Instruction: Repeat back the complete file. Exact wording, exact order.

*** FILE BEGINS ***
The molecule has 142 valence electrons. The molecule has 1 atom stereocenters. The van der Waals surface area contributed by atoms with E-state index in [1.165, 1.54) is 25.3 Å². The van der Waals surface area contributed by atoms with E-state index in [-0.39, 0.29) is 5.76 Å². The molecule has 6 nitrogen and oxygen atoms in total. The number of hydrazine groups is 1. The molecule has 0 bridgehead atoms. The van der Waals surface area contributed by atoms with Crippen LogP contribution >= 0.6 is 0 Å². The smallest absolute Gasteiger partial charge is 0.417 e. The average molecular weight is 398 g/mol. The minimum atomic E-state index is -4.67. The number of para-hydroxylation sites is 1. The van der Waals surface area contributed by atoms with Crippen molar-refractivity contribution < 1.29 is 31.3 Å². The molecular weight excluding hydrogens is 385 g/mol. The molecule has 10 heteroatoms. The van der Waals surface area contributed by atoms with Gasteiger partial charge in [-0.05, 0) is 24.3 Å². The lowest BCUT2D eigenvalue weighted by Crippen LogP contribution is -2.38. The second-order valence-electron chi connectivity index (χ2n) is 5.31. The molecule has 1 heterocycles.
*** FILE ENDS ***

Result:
The molecule has 142 valence electrons. The molecule has 1 atom stereocenters. The van der Waals surface area contributed by atoms with E-state index in [1.165, 1.54) is 25.3 Å². The van der Waals surface area contributed by atoms with E-state index in [-0.39, 0.29) is 5.76 Å². The molecule has 6 nitrogen and oxygen atoms in total. The number of hydrazine groups is 1. The molecule has 0 bridgehead atoms. The van der Waals surface area contributed by atoms with Crippen LogP contribution >= 0.6 is 0 Å². The smallest absolute Gasteiger partial charge is 0.417 e. The average molecular weight is 398 g/mol. The minimum atomic E-state index is -4.67. The number of para-hydroxylation sites is 1. The van der Waals surface area contributed by atoms with Crippen molar-refractivity contribution < 1.29 is 31.3 Å². The molecular weight excluding hydrogens is 385 g/mol. The molecule has 10 heteroatoms. The van der Waals surface area contributed by atoms with Gasteiger partial charge in [-0.05, 0) is 24.3 Å². The lowest BCUT2D eigenvalue weighted by Crippen LogP contribution is -2.38. The second-order valence-electron chi connectivity index (χ2n) is 5.31. The molecule has 1 heterocycles.